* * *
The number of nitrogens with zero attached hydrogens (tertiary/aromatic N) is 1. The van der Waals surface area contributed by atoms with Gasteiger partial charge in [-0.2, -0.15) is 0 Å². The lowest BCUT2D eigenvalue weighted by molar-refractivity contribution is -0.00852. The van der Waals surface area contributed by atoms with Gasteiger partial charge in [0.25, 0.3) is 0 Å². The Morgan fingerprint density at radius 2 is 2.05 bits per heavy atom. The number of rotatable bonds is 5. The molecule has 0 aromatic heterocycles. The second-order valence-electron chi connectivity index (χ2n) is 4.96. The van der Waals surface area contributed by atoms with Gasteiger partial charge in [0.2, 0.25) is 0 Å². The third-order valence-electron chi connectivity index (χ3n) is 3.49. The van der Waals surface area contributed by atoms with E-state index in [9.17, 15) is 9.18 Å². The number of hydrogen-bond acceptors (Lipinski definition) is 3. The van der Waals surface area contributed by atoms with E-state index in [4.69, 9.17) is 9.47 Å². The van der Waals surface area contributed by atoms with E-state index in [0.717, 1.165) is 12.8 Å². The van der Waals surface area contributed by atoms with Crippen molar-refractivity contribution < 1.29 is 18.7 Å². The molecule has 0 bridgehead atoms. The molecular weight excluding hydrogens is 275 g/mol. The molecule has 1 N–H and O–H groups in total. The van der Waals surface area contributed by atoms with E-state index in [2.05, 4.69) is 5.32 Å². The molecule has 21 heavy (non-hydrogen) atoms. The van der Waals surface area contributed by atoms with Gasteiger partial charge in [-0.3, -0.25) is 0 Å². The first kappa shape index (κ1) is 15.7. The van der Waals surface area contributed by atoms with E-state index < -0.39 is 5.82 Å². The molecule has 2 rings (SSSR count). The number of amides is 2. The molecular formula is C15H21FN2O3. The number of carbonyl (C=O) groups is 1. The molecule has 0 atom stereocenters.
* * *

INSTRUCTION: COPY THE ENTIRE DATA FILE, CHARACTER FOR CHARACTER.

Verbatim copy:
The number of nitrogens with zero attached hydrogens (tertiary/aromatic N) is 1. The van der Waals surface area contributed by atoms with Gasteiger partial charge in [-0.2, -0.15) is 0 Å². The lowest BCUT2D eigenvalue weighted by molar-refractivity contribution is -0.00852. The van der Waals surface area contributed by atoms with Gasteiger partial charge in [0.25, 0.3) is 0 Å². The Morgan fingerprint density at radius 2 is 2.05 bits per heavy atom. The number of rotatable bonds is 5. The molecule has 0 aromatic heterocycles. The second-order valence-electron chi connectivity index (χ2n) is 4.96. The van der Waals surface area contributed by atoms with Gasteiger partial charge in [0.2, 0.25) is 0 Å². The third-order valence-electron chi connectivity index (χ3n) is 3.49. The van der Waals surface area contributed by atoms with E-state index in [9.17, 15) is 9.18 Å². The number of hydrogen-bond acceptors (Lipinski definition) is 3. The van der Waals surface area contributed by atoms with E-state index in [4.69, 9.17) is 9.47 Å². The van der Waals surface area contributed by atoms with E-state index in [0.717, 1.165) is 12.8 Å². The van der Waals surface area contributed by atoms with Crippen molar-refractivity contribution < 1.29 is 18.7 Å². The molecule has 0 bridgehead atoms. The molecular weight excluding hydrogens is 275 g/mol. The molecule has 1 N–H and O–H groups in total. The van der Waals surface area contributed by atoms with E-state index in [2.05, 4.69) is 5.32 Å². The molecule has 21 heavy (non-hydrogen) atoms. The van der Waals surface area contributed by atoms with Gasteiger partial charge in [-0.3, -0.25) is 0 Å². The first kappa shape index (κ1) is 15.7. The van der Waals surface area contributed by atoms with E-state index < -0.39 is 5.82 Å². The molecule has 2 rings (SSSR count). The number of amides is 2. The molecular formula is C15H21FN2O3. The number of carbonyl (C=O) groups is 1. The molecule has 0 atom stereocenters.